“Drive” Movie Review


     Two of the genres I am always most critical of are Crime Dramas and Science Fiction.  No doubt this is due to the glut of Tarantino, Cameron, Lucas, and Spielberg films I worship, but it’s also due in part to my demands for original entertainment.  I don’t care for rehashing of old ideas and I’m typically bothered by rip offs.  The new film “Drive” by director Nicolas Winding Refn explores all of the typical attributes of a Crime Drama, but also puts an interesting spin on the proceedings.  Couple that with a solid all around cast and a powerful lead performance by Ryan Gosling, and “Drive” succeeds as a sound example of quality filmmaking.

     Gosling is a nameless wheelman who is hired under certain terms to drive the getaway car for burglars and robbers.  During the first hour of the film, Refn slowly and methodically introduces us to the seedy world in which the driver occupies.  We immediately see him skillfully avoiding capture after being spotted by a police car while leaving the scene of a crime.  Shortly after, we see him in an LAPD uniform only to realize he moonlights as a stunt driver in Hollywood as well.  He clearly leads a busy life and doesn’t seem to have much down time, but doesn’t really say much either.

     When he’s not stunt driving or aiding criminals in their escape, he also works in an auto repair shop for a father figure named Shannon (Bryan Cranston).  Shannon knows of the Driver’s exploits and is also well aware of his immense skill as a driver.  Shannon pitches to his mob boss friend Bernie (Albert Brooks) the idea of investing money in a race car and to have his protege drive for them.  We are led to believe early that Shannon has been in deep waters within organized crime in the past and is still in some type of debt to them.

     The Driver meets a young women named Irene (Carey Mulligan) and her son who have moved next door to him in anticipation of her husband being released from prison.  The Driver befriends both Irene and her son and begins to form a close bond at the point where her husband is released from prison.  It is at that point in the film where paths begin to cross as her husband, Standard (Oscar Isaac), is in debt for protection in prison and is ordered by the same cronies Shannon is in business with to rob a pawn shop.  If he refuses, they threaten to come after Irene and his son and this is where the Driver offers his services.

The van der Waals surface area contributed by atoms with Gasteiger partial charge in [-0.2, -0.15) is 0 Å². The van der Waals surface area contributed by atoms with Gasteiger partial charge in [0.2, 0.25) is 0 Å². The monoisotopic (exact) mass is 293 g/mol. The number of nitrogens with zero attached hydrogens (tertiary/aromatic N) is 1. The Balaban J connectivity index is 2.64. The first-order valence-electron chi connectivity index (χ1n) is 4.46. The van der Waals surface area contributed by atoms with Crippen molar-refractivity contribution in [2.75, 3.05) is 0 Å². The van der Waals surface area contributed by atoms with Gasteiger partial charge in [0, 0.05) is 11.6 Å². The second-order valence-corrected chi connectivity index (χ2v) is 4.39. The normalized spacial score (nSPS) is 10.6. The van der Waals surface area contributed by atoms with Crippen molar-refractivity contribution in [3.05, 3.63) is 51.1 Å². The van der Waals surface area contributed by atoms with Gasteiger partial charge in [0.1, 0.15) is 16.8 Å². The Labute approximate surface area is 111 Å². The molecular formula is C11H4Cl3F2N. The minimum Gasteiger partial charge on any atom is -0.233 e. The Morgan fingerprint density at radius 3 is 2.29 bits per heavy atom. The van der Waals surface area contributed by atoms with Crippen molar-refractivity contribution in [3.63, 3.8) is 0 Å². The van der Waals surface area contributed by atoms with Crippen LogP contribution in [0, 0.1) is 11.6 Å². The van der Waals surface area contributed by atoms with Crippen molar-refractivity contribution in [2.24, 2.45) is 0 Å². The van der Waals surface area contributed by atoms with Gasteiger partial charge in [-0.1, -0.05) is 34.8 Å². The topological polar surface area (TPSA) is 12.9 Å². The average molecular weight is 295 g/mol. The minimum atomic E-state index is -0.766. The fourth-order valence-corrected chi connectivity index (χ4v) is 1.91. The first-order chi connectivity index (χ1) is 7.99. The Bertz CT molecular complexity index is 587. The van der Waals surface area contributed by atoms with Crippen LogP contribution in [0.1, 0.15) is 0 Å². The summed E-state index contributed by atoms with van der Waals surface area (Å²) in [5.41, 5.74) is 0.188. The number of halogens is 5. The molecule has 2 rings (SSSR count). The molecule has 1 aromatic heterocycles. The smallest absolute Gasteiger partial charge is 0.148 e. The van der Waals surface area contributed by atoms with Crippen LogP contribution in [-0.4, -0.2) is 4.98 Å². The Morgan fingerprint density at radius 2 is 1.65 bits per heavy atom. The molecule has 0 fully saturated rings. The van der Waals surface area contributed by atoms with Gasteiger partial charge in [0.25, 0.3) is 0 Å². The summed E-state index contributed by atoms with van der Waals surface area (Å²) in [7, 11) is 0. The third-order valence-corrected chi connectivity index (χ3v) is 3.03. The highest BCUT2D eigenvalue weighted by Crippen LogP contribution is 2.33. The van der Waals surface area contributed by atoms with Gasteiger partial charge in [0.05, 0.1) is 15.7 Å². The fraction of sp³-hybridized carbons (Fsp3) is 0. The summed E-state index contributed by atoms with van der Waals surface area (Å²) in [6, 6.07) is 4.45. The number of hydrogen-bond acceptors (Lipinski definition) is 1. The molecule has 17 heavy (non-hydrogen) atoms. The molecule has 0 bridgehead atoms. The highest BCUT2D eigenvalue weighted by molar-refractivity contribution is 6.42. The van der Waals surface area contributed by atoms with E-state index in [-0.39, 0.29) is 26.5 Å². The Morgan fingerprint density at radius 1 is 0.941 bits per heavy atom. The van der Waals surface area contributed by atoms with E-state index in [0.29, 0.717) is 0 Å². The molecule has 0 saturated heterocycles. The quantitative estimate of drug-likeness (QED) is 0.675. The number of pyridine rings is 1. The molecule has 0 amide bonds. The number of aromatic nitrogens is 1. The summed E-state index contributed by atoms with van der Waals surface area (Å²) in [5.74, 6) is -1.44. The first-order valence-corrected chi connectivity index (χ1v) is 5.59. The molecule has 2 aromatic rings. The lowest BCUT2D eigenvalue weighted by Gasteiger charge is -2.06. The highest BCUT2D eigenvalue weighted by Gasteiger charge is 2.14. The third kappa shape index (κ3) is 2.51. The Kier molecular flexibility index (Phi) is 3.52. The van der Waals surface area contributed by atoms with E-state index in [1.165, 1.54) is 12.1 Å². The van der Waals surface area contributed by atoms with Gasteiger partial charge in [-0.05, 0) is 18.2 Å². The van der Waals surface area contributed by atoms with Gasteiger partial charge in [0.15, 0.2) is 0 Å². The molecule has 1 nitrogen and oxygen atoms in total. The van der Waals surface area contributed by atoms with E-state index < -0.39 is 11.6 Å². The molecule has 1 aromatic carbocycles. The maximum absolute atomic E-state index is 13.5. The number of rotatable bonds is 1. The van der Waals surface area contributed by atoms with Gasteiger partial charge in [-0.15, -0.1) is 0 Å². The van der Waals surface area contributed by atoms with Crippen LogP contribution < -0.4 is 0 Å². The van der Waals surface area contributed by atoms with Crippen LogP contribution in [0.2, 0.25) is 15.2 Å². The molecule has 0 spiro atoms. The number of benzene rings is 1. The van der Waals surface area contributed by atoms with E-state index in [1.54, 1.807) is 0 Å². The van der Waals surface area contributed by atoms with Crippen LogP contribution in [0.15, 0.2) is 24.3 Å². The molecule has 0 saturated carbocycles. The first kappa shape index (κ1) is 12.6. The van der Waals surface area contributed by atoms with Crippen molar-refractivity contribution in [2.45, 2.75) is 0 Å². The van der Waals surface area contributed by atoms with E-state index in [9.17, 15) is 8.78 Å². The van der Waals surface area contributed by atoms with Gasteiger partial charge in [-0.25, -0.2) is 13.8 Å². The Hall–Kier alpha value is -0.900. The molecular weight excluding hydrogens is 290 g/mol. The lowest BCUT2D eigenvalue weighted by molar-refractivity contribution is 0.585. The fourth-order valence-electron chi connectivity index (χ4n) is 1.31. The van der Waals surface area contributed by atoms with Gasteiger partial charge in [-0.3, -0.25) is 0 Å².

There is no doubt that Refn is heavily influenced by both Michael Mann and Quentin Tarantino and I believe it would be fact that “Drive” would never exist if not for these influences.  The film is loaded with numerous Michael Mann style Los Angeles cityscapes and nighttime backgrounds along with a musical score so similar to “Heat” that I thought the tracks might’ve been covers of that film’s score (they’re not).  Further more, the film’s opening credits features a bright pink font which harks back to Mann’s “Miami Vice”.  This isn’t necessarily a bad thing, but for film buffs like me it is rather annoying knowing and seeing these details repeat themselves throughout the film.  To me “Drive” plays like a film that could be about Robert DeNiro’s character in “Heat” if it were only about him.  The Driver has no attachments and he remains cool as a cucumber for the entire film, even in the most tense scenes he always seems in control of his emotions or he’s emotionless altogether.

     To pay homage to Tarantino, Refn also uses long silences where he does a slow zoom on a characters expression so as the audience has time to think about what that character is thinking.  This technique ups the tension considerably and Refn uses these types of scenes for nearly an hour with no payoff.  Then in true “Pulp Fiction” style, there is a payoff and a big one at that.  In fact “Drive” is loaded with surprising over the top gory violence throughout the third act.  If your into this type of thing, “Drive” will not disappoint.  Conversely, if you think “Drive” is a reincarnation of the “Fast and Furious” franchise then you will likely be disappointed because save a few notable scenes, “Drive” is not an action film.

     Without a doubt, there is a lot to like in “Drive” and I think the strong script and Gosling’s stellar performance keep the film interesting.  Yes, I’ve pointed out a number of originality issues, but to most that won’t be a problem. There is a strong story here, even if the director felt the need to pander to his idols (I’d probably have done the same thing!) Perhaps the highlight of the film is a tour de force car chase sequence after a botched robbery attempt in which the Driver’s car is none other than a bad ass 2012 blue Ford Mustang GT.  That alone makes “Drive” worth the price of admission!  GRADE: B